ECJ Refuses Trade Marks Freeriding on Reputation of Botox

On 10 May 2012, the Court of Justice of the European Union (“ECJ”) upheld a judgment of the General Court (“GC”) which had dismissed actions brought by Helena Rubenstein SNC and L'Oréal SA against a decision of OHIM - the EU's trade mark registration office - to annul the companies' trade marks.

In 2003, OHIM registered the word signs 'BOTOLIST' and 'BOTOCYL', submitted by Rubenstein and L'Oréal respectively, as Community trade marks in respect of cosmetic products. In 2008, both trade marks were declared invalid by OHIM following an application for annulment by Allergan Inc, which owned earlier Community and national trade marks relating to the word sign 'BOTOX'. Rubenstein and L'Oréal appealed OHIM's decision before the GC. In 2010, the GC dismissed the companies' actions and confirmed OHIM's findings. The two companies subsequently appealed to the ECJ.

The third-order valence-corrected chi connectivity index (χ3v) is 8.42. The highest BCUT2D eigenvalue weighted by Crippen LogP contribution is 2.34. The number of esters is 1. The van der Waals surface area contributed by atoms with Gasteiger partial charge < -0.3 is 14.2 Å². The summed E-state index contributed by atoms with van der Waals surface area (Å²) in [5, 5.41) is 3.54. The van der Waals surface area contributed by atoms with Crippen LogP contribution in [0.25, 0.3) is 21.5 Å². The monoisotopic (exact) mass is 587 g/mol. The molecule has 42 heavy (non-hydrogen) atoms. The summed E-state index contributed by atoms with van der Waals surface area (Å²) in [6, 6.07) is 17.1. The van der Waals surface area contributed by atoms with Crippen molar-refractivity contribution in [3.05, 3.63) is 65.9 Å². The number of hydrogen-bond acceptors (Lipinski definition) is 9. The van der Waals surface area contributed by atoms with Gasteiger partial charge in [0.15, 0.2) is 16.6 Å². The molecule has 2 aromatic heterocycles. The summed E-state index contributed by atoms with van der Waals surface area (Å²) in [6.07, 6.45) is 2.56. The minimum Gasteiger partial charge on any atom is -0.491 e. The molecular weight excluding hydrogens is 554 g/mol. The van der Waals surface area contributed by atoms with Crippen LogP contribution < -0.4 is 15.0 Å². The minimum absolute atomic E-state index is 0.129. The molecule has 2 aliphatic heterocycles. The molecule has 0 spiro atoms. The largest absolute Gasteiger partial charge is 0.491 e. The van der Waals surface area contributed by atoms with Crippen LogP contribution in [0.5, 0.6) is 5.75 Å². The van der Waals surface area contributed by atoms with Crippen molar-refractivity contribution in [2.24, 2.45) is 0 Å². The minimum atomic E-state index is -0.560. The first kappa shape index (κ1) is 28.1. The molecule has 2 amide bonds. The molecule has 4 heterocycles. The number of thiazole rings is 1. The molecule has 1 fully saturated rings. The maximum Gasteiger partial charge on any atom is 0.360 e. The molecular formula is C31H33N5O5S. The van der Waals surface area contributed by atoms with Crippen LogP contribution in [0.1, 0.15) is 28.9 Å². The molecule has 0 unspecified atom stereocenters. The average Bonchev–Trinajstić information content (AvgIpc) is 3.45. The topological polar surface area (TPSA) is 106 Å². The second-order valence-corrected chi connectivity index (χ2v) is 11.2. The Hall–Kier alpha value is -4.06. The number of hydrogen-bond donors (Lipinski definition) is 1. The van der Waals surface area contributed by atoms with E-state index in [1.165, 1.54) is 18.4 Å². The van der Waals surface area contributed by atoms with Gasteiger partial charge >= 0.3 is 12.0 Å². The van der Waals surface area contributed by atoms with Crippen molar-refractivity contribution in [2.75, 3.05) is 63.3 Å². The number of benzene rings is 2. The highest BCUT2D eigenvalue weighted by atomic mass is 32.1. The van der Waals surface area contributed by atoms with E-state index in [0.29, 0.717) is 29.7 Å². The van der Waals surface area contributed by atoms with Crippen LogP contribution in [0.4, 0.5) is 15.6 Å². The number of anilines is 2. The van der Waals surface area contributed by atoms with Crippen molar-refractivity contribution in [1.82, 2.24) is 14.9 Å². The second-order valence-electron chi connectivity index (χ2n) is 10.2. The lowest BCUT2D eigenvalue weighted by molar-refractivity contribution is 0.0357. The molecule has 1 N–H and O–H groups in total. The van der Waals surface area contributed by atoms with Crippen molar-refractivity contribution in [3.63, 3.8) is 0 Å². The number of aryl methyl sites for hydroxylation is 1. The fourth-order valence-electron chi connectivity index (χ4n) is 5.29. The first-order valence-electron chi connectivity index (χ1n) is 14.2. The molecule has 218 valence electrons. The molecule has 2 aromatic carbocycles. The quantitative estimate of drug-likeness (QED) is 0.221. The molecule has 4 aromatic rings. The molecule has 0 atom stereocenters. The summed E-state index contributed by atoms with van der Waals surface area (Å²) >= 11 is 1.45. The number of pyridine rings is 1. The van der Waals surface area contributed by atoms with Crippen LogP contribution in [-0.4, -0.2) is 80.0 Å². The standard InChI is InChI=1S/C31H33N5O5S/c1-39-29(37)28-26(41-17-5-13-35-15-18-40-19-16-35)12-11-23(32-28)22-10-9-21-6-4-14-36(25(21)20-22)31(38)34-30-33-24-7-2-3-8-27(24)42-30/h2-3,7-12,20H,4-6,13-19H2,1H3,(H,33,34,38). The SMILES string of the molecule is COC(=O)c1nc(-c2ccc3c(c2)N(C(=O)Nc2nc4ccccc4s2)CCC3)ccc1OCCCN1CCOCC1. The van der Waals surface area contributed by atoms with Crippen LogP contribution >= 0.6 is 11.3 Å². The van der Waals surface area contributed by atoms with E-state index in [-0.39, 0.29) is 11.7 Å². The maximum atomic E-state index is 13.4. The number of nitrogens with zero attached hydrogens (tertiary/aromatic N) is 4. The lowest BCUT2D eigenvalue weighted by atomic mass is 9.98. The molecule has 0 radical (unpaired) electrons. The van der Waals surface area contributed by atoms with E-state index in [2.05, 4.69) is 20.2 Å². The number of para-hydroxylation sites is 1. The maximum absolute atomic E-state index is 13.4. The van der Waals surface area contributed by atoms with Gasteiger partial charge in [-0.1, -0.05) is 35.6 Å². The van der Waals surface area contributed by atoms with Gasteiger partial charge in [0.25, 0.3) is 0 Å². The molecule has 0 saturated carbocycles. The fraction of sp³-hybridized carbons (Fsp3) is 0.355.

In its recent judgment, the ECJ rejected the appeal and found that the GC had not erred in law in concluding that OHIM's decision was valid. The GC was entitled to uphold OHIM's main finding that, although the later marks would not necessarily be confused with 'BOTOX', the use of 'BOTOLIST'/'BOTOCYL' would nevertheless take unfair advantage of the distinctive character and reputation acquired by the earlier 'BOTOX' mark. Furthermore, the GC had correctly analysed whether the earlier BOTOX marks had a reputation with the general public and health-care professionals in the UK on the basis of the evidence adduced by Allergan, which included articles published in scientific journals or English newspapers and the inclusion of the word ‘BOTOX’ in English dictionaries.